Sergiu Celibidache

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About Sergiu Celibidache

Sergiu Celibidache (1912-1996) was one of the most gifted and thrilling conductors of the twentieth century, known for his high artistic standards as well as his meticulous rehearsal style. He was brought up in Iaszi, a town in Romania; musical talent became evident soon after he started piano lessons at an early age. Enrollment in the Berlin Hochschule für Musik in 1936 led to studies with Walter Gmeindl and Fritz Stein. At the same time he studied at Friedrich Wilhelm University, where he continued his studies in philosophy and musicology and became interested in the principles of Zen Buddhism. Due to a strange turn of events he was appointed music director of the Berlin Philharmonic Orchestra in 1945--at the age of only thirty-three! The orchestra's concerts had been interrupted at the very end of World War II; music director Wilhelm Furtwängler could not appear publicly until formally cleared of alleged ties to the Nazi party, and so Celibidache occupied the post until Furtwängler's return in 1952. Celibidache eschewed permanent conducting posts for the next several decades, instead making his reputation as a guest conductor--attaining a near-legendary reputation for exciting performances that mixed his German training and control of line and structure with a fiery temperament. He was chief conductor of the Swedish Radio Symphony Orchestra in Stockholm (1964-1971), virtually rebuilding the organization from scratch. He held similar positions with the Stuttgart Radio Symphony Orchestra (1971-1977) and the Orchestre National de France in Paris (1973-1975). In 1979 he accepted the post of artistic director of the Munich Philharmonic and general musical director of the City of Munich. He was conductor of the student orchestra of the Curtis Institute of Music in Philadelphia in 1983-1984. Celibidache developed a dislike of sound recording early in his career; his work was therefore represented mostly by live performance recordings, many of which were unauthorized. Strangely, he found he liked video/audio recordings, and participated in the making of several; these included recordings of music of Prokofiev, Brahms, Schumann, Tchaikovsky, and Bruckner. ~ Joseph Stevenson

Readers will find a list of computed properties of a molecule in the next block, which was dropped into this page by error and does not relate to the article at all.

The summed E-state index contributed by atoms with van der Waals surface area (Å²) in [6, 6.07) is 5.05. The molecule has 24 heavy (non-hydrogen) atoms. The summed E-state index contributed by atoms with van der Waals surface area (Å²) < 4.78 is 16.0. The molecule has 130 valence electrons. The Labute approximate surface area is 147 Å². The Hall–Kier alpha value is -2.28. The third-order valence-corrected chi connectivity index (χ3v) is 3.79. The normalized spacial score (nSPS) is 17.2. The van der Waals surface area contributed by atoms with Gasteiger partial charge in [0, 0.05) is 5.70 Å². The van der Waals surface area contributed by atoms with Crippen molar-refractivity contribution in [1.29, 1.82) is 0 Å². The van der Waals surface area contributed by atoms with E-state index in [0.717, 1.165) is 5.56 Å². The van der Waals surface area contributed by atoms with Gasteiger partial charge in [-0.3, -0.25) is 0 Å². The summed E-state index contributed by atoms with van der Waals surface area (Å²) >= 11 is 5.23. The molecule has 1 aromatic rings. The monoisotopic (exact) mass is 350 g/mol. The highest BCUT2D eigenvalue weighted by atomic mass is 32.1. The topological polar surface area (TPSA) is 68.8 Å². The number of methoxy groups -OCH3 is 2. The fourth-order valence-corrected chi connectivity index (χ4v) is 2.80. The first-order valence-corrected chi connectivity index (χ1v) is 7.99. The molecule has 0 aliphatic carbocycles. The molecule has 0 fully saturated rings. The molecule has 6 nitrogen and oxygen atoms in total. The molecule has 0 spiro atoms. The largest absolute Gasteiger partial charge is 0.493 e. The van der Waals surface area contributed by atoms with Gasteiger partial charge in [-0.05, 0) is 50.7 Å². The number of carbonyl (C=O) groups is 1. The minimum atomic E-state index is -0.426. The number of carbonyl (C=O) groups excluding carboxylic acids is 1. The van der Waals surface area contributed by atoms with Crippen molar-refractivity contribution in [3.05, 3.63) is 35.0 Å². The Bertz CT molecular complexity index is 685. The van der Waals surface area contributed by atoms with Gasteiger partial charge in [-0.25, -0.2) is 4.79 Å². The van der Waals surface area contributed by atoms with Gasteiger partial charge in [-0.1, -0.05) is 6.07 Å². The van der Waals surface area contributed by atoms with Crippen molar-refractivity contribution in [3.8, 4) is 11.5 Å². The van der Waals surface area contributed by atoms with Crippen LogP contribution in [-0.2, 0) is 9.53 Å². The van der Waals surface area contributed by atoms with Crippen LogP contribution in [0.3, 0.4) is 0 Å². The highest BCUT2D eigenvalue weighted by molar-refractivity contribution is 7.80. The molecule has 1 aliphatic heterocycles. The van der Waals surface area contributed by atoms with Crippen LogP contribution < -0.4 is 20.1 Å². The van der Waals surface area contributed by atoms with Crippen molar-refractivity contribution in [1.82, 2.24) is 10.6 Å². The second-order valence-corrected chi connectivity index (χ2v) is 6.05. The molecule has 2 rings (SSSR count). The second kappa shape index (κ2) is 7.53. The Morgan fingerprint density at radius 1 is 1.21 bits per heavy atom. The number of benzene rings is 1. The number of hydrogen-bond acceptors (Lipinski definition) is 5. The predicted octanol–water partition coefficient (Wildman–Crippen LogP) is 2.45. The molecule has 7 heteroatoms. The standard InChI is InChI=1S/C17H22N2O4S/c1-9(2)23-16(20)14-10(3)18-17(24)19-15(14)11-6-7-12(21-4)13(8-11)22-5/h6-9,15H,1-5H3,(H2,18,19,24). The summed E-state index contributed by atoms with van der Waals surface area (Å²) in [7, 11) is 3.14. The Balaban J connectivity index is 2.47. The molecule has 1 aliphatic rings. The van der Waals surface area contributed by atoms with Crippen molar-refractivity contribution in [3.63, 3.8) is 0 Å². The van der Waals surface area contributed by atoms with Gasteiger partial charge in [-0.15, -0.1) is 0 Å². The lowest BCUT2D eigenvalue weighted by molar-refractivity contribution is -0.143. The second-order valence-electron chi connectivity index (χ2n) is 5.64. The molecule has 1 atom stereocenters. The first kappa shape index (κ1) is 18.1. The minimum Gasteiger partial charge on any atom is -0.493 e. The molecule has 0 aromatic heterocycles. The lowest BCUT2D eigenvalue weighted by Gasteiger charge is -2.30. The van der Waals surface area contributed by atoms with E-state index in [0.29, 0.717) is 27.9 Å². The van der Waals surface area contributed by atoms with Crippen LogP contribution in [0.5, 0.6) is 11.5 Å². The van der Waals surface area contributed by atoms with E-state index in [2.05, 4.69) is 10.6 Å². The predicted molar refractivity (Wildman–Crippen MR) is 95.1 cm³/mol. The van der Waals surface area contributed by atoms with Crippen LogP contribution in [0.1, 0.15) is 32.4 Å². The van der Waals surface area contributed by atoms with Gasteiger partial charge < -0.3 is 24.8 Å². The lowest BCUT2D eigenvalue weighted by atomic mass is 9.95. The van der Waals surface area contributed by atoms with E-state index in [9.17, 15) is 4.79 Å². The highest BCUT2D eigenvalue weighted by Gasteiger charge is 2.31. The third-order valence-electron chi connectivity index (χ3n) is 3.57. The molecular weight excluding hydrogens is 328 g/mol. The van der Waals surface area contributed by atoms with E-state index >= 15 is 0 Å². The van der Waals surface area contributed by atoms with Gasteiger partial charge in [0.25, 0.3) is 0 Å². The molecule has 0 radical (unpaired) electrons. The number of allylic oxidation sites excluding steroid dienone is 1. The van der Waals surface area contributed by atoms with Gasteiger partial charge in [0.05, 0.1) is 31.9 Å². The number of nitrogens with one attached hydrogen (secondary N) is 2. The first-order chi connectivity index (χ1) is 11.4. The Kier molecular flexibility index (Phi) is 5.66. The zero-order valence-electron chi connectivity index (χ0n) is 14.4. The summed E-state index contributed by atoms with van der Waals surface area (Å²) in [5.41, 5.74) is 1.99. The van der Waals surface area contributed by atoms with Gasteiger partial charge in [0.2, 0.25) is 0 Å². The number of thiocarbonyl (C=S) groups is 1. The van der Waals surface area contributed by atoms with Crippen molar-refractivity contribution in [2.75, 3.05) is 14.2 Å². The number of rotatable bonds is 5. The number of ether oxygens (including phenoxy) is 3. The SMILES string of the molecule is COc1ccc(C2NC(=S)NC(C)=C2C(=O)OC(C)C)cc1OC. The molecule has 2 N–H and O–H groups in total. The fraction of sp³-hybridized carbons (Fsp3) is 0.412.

Roman, Romania
June 28, 1912
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